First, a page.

The band members have been involved with punk and DIY music for nearly a century combined, including time in bands like Boyracer, Jüke, Whorl, Lunchbox and Black Tambourine, and operating the respected labels 555, Emotional Response and Slumberland Records. Initial Hard Left recording sessions in Spring 2014 led to the release of two limited edition lathe-cut singles, the Situationist-inspired “What’s That Sound?” and the tough-as-nails “Safety.” The band set to writing and in August 2014 gathered in the desert of Flagstaff, AZ to record. The results were two more singles (“Skinheads Home For Christmas” and a split 7″ with Bad Daddies, both released in December 2014), and now this album.
We Are Hard Left is a concise and explosive punk record, packed with anthems of resistance and calls to action. These are crucial times that we live in, and Hard Left seek to inspire and invigorate. The opener “New Year” sets out the band’s stall in fine fashion, urging listeners to “give up false needs” and embrace new beginnings. They follow with the blasting “Hard Left Rules OK,” a call to arms if ever there was one. The album is tightly edited, each song on the heels of the previous one, exemplifying the group’s eagerness to broadcast their message and energize their fans.
To that end, rousing chants and noisy interludes are interspersed throughout, cheeky but pointed references to their mod forebears and street-level terrace “politics.” The message is always positive, the underlying mood is of hopefulness. “Hand In Hand” is an exhilarating call for solidarity and collective action, while “Future Perfect” imagines a world where the people were the true beneficiaries of the surplus created by progress, the perfect future we were all promised during the golden age of capitalism. Previous singles “Safety” and “Stay True” appear in re-recorded form, hard as nails and fitting in perfectly.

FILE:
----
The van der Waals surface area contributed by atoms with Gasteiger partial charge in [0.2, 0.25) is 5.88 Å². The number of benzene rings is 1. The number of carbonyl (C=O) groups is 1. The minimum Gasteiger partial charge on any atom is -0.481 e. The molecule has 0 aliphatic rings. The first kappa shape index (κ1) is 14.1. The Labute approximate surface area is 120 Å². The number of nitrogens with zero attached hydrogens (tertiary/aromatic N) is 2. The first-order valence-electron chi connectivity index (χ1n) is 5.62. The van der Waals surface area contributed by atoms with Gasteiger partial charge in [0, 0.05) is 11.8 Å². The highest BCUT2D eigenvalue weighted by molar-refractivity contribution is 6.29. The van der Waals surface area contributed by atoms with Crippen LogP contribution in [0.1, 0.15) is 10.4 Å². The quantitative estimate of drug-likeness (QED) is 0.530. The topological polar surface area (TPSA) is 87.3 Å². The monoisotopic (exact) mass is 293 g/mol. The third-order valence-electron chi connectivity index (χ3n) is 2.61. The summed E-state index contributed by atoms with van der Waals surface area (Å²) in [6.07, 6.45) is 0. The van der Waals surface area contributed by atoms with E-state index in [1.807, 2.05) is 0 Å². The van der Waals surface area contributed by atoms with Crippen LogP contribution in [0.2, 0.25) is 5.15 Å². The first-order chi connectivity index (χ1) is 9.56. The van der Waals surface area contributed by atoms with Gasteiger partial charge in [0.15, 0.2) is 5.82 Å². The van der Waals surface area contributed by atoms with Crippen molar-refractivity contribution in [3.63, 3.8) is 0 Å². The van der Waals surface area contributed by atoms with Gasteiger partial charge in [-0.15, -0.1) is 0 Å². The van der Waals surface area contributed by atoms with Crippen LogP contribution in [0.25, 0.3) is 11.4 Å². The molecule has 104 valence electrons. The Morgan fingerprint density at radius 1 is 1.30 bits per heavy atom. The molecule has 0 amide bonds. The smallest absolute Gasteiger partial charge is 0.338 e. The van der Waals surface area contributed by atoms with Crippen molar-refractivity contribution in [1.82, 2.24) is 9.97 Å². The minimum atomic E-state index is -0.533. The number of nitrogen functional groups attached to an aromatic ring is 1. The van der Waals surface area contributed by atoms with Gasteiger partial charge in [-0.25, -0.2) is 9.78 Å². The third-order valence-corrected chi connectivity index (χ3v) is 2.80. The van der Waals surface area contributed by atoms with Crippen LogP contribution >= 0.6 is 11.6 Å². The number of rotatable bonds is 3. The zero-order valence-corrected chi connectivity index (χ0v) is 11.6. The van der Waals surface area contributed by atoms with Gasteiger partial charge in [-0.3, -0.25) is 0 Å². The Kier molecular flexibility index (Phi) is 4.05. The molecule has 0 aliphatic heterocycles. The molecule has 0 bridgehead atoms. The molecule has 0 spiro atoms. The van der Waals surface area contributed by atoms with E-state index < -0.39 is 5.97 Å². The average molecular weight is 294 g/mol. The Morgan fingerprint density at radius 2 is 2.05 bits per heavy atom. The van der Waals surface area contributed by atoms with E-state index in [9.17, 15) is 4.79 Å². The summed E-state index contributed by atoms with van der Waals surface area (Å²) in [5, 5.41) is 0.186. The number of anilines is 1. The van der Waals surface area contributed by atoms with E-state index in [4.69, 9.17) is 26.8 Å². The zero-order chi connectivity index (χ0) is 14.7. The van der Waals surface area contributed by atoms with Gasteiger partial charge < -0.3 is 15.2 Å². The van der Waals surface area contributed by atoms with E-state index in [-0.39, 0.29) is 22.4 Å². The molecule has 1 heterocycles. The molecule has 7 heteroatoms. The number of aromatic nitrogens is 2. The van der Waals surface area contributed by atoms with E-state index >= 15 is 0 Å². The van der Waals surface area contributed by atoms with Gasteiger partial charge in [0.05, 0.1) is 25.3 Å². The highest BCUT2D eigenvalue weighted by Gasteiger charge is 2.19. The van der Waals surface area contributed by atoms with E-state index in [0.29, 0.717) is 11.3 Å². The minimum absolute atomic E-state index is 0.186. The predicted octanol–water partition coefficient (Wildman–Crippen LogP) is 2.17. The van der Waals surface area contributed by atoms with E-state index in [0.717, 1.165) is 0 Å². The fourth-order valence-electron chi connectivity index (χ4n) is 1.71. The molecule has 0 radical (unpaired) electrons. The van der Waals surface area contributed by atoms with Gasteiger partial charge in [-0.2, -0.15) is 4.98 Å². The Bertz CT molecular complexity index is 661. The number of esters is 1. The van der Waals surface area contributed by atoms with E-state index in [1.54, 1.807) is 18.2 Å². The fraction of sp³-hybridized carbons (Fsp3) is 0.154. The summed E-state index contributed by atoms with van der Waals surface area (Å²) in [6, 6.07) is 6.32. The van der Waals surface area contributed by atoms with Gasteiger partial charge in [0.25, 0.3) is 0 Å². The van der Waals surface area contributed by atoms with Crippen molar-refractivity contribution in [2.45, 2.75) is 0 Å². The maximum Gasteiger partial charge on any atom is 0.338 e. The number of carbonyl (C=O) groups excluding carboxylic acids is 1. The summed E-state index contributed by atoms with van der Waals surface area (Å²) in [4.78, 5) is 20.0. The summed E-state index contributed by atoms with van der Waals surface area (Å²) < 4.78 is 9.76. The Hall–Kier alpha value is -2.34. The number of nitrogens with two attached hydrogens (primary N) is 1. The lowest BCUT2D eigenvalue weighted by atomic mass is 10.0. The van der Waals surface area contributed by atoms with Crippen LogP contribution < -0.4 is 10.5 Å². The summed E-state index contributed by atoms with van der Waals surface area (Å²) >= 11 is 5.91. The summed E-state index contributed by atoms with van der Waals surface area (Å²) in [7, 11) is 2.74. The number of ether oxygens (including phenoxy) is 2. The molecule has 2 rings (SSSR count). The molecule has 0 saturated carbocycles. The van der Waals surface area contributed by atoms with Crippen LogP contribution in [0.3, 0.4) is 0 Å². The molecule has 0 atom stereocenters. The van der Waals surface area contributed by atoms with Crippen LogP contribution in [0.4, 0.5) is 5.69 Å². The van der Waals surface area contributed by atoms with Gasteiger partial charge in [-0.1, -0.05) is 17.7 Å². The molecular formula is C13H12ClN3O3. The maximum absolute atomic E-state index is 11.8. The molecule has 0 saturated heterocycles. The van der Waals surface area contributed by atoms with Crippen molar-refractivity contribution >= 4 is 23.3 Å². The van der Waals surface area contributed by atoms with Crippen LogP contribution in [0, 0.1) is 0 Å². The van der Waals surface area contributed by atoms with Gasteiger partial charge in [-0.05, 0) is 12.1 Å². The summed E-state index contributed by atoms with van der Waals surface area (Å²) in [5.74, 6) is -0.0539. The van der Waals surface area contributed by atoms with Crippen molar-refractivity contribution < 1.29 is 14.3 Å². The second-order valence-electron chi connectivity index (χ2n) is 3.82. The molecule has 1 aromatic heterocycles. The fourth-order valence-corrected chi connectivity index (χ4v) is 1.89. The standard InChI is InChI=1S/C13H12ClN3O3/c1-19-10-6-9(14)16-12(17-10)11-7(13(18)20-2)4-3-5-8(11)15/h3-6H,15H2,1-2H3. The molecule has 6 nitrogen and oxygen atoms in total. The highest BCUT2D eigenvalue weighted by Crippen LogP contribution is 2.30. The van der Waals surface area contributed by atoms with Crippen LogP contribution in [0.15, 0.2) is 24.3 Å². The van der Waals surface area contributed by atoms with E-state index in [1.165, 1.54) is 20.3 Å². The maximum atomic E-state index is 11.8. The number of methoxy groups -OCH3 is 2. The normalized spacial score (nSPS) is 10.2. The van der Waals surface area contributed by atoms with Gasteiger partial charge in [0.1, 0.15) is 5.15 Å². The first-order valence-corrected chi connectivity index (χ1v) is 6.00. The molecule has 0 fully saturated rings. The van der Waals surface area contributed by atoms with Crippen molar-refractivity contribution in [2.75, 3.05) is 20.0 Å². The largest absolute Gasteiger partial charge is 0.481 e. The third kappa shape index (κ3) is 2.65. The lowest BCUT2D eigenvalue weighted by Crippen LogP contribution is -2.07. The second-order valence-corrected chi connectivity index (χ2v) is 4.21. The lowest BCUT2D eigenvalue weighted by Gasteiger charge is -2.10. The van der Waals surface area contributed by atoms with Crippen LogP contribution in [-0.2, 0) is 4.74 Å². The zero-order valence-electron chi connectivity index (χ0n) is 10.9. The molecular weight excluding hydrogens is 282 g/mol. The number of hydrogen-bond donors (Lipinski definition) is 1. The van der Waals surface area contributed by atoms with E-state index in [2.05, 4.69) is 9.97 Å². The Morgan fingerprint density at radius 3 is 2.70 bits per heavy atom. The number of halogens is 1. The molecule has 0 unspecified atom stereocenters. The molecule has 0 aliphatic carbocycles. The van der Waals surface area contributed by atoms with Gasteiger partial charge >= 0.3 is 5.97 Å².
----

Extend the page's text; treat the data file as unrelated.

From the super-tough “Kicking If Off” to the Occupy-inspired “Red Flag” and the supremely uplifting (and also Situationist-inspired) closer “Imagination,” this is a record that hits hard, crammed with guitars that soar and rage, group chants and raw-throated vocals. It’s anthemic in the best way — inspiring but never heavy-handed, a worthy successor to records by bands like The Clash, Stiff Little Fingers, Sex Pistols and The Dils. Call it “utopian Oi” if you will, or “hard mod” or just plain punk, but don’t miss out on this passionate, thrilling record.